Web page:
Reference: PNAS doi:10.1073_pnas.0901320106

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Sleeping on it – how REM sleep boosts creative problem-solving

Blogging on Peer-Reviewed ResearchThe German chemist Friedrich Kekule claimed to have intuited the chemical structure of the benzene ring after falling asleep in his chair and dreaming of an ouroboros (a serpent biting its own tail). He’s certainly not the only person to have discovered a flash insight after waking from a good sleep. In science alone, many breakthroughs were apparently borne of a decent snooze, including Mendeleyev’s creation of the Periodic Table and Loewi’s experiments on the transmission of nervous signals through chemical messengers.

Most of us have tried sleeping on a difficult problem before and using an elegant experiment, Denise Cai from the University of California in San Diego has shown that this old technique really does have merit to it. She found that our brains are better at integrating disparate pieces of information after a short bout of REM (rapid eye movement) sleep – a deep, dream-rich slumber that involves a rapid fluttering of the eyes.  Cai thinks that REM sleep catalyses the creative process by allowing the brain to form connections between unrelated ideas.

Cai is by no means the first person to link sleep or dreaming to creative revelations, but she is one of the few to test it directly through experiments. She asked 77 people to complete a task, where they were given a list of three words and had to find a fourth that was linked to all three. For example, ‘cookie’, ‘heart’ and ‘sixteen’ are all associated with ‘sweet’. In each example of this ‘Remote Associates Test‘ (RAT), the missing fourth word has a different relationship to each of the three targets.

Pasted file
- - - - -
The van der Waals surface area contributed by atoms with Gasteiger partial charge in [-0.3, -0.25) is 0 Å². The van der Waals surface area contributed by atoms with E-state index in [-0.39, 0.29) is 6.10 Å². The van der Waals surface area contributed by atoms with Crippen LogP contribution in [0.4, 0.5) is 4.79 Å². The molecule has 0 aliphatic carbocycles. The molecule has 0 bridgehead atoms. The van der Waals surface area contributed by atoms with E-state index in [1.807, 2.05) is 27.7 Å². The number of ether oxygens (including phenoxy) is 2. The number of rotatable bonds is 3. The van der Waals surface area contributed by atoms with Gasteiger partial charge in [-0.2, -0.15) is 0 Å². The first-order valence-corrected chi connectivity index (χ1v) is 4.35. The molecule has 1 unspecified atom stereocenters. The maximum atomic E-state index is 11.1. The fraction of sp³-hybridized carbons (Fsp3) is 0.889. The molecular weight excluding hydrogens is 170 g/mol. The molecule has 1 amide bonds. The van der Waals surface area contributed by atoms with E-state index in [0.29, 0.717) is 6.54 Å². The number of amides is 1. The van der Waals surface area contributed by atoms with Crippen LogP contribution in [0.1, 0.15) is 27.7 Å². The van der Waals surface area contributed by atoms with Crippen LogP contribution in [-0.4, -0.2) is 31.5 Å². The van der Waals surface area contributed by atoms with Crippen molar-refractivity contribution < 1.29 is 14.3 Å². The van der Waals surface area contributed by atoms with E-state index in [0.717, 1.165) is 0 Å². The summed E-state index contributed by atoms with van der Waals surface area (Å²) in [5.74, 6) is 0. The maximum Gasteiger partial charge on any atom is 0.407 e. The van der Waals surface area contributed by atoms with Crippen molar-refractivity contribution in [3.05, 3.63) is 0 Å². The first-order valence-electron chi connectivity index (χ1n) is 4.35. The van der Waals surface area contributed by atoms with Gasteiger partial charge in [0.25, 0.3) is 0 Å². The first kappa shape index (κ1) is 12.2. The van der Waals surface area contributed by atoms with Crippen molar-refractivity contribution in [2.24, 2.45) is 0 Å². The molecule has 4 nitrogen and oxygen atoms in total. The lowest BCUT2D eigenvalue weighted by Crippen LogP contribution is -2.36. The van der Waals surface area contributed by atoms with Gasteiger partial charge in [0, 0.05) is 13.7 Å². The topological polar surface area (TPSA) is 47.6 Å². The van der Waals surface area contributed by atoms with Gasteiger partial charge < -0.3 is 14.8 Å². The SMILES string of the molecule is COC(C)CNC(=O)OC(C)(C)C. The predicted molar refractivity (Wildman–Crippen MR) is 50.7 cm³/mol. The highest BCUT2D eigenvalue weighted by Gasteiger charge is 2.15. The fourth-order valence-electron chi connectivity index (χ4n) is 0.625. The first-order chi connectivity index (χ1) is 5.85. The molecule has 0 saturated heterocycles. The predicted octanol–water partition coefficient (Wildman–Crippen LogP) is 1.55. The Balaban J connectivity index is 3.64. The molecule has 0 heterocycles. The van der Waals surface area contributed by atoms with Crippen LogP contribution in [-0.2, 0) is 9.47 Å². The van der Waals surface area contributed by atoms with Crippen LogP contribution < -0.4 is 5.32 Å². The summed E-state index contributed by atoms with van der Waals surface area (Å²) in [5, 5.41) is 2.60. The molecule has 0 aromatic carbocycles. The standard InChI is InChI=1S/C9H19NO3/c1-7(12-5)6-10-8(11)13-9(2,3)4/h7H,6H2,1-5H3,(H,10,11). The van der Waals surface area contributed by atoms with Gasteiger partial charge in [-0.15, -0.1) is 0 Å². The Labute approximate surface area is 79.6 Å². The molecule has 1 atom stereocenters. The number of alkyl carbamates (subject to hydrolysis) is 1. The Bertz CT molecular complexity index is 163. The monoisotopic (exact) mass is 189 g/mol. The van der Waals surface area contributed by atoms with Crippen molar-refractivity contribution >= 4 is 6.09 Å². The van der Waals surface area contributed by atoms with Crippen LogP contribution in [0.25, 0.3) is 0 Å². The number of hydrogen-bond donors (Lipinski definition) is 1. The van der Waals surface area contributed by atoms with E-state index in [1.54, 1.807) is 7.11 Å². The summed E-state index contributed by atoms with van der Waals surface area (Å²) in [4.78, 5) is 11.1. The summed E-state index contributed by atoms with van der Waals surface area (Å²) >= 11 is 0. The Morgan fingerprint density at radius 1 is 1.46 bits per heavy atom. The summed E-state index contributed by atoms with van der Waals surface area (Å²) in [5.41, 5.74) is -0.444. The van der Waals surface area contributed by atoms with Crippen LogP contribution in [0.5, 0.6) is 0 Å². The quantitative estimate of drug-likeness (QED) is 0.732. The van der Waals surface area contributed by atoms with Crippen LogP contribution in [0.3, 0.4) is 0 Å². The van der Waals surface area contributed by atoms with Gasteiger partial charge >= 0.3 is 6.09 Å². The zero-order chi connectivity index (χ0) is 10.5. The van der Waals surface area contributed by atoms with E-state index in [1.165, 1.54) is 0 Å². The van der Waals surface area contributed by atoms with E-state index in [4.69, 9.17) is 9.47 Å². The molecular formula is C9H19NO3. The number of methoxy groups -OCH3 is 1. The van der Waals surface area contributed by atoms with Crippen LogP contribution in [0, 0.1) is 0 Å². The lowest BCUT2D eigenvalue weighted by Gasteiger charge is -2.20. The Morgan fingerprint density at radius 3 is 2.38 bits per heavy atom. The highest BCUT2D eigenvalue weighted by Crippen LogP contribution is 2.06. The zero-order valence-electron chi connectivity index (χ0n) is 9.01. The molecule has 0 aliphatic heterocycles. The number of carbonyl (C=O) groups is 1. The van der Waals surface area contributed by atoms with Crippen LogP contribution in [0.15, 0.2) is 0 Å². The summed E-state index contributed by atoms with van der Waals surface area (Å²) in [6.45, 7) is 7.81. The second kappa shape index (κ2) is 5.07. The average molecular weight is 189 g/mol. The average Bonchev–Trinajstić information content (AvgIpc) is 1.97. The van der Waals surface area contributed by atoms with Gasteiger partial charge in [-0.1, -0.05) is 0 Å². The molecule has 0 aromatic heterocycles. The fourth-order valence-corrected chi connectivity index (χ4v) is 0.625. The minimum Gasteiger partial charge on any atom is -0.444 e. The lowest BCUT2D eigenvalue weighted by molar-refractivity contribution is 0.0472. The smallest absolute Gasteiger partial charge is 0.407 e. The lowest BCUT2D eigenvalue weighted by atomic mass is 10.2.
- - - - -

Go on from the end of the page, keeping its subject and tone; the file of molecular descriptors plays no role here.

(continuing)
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The point of sleep, or, Do fruit flies dream of six-legged sheep?


Blogging on Peer-Reviewed Research
Feeling exhausted after a long day is an all too familiar part of modern life. We drag ourselves into bed, hoping to shut down our minds for a night, waking up recharged the next day. But contrary to popular belief, your brain does anything but shut down during sleep.

Science is beginning to reveal that sleep is a crucial chance for the brain to consolidate the massive amount of sensory information it receives during the day. It acts as a time-out between periods of consciousness and gives the brain a chance to weave lasting memories from experiences.

For something that is so crucial to our survival, the purpose of sleep is still an enigma to science. It is not simply a question of conserving energy – after all, continually eating doesn’t make you feel any more rested. Now, Indrani Ganguly-Fitzgerald and colleagues from the Neurosciences Institute, San Diego, are drawing back the curtain on the function of sleep. And they are doing it by studying that animal so favoured of geneticists, the fruit fly, Drosophila melanogaster (below).


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Portable brain activity-recorder shows that sloths aren’t all that sleepy

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Three-toed sloths have a reputation for being some of the sleepiest of all animals, largely due to a single study, which found that captive sloths snooze for 16 hours a day. That certainly seems like a sweet deal to me, but it seems that the sloth’s somnolent reputation has been exaggerated.  

Sleeping-Sloth.jpgA new study – the first ever to record brain activity in a wild sleeping animal – reveals that wild sloths are far less lethargic than their captive cousins. In their natural habitat, three-toed sloths sleep for only 9.6 hours a day, not much more than an average first-year university student.